Who’s dressing the children?

Anna B. (in her own label) looking fierce in San Diego.

If Anna had her way, she’d look like this every time she left the house. And she often does, for beyond “as long as it fits and covers her bits,” I have few guidelines for how she dresses on casual outings. Unless water will be involved I require real shoes (convenient that young feet slip and slide in flip flops; to me those pseudo-shoes look awful, as if one’s Adult doesn’t give a hoot about protecting one’s feet).  Beyond weather and activity considerations, the rest of her clothes have no impact on her actual physical wellbeing, so far as I know. Feel free to correct me.

I am beginning to second-guess myself, however. She’s approaching the age at which she’ll care. I sense an approaching gulf between her wishes as she is getting dressed and her satisfaction when she arrives at her destination and views her concoction in situ.

It’s a tremendous failing of the human brain that, in tender years of age, it is primed to argue, while safe at home, with all rational suggestions presented by Adults (clothing, water bottle, go-to-the-bathroom) and then, once out in the world, vociferously blame said Adults for any and all irrational decisions that prevailed just moments before.

I am also learning that all of my parenting decisions have a selfish component, a subtext I must a) identify, b) distinguish from other motivations and c) figure out what the hell to do with.

In short, say, we get to dance class and every other girl’s hair is swept smoothly into a braided ‘do adorned with ribbons that are neither fraying nor streaked with fingerpaint and Anna’s hair is a rats’ nest with nary a decoration, I am dismayed. I am given in such moments to stage whisper, presumably to the empty air around me (but you and I know better): “Oh, why did I spend an hour this morning brushing this hair? What’s a mother to do?”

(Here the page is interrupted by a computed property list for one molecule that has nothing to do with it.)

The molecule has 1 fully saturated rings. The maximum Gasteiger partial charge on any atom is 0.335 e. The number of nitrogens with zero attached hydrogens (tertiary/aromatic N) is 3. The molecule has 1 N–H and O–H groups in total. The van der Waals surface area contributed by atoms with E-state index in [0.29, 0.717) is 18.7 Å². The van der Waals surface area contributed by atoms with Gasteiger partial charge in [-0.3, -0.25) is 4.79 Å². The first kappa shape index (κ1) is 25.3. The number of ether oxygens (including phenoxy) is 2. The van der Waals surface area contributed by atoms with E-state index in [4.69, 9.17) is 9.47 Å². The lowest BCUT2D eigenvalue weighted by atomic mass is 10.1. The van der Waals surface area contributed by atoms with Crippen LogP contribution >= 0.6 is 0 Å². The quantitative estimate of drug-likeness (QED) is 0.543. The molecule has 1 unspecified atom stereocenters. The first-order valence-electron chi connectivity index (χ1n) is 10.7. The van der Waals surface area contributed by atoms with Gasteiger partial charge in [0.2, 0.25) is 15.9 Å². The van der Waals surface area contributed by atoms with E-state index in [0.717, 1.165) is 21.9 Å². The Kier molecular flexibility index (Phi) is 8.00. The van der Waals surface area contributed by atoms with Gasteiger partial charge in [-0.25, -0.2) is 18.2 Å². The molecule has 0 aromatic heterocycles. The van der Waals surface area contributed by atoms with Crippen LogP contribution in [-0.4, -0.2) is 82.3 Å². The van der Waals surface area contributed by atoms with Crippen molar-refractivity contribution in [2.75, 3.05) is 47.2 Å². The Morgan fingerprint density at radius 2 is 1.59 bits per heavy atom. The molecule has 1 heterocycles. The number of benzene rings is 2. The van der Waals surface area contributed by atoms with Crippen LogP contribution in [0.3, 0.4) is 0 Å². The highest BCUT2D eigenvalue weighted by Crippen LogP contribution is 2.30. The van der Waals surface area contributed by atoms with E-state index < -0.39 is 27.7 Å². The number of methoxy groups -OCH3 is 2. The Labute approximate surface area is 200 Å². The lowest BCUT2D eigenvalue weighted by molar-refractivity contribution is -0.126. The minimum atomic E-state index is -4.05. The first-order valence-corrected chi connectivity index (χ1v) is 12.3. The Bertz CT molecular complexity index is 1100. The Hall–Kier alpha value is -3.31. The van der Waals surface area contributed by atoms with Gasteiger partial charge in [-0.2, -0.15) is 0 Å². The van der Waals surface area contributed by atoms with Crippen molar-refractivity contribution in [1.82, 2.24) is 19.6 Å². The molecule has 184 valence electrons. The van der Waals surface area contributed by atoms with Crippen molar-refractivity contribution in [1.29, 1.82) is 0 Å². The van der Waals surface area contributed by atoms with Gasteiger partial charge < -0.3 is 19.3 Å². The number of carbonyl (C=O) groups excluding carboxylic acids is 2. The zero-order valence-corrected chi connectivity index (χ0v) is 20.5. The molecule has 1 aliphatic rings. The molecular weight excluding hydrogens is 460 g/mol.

Don’t judge.

Yes, I spend forever on her hair in the mornings, but most of that time is spent chasing her around the house and coaxing her out from under the bed.

Of course I’ve read research (and, yes, there is research on this). I’ll summarize: weather-appropriate, developing self-expression, comfort. Were I searching for a thesis topic, which I am not, I might consider trying to tease apart various influences —  TV commercials, number of trips to Target in a week, mother’s level of education, whatever — on preschoolers’ personal preferences. (I’m sure someone already has.)

We’re on our way to Florida tomorrow, and like all good Southern mothers mine claims authority over all clothing leaving her house — we can wear curlers and housecoats all day long but I pity the fool who runs out to the drugstore without proper undergarments. Her kids are in their forties and she still sends us off with “Take a sweater.”

So I have a few weeks to figure this out before I am once again in charge of my daughter’s sartorial decisions. At least nominally.

What would you do?

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Published in: on July 18, 2010 at 8:37 AM  Leave a Comment  

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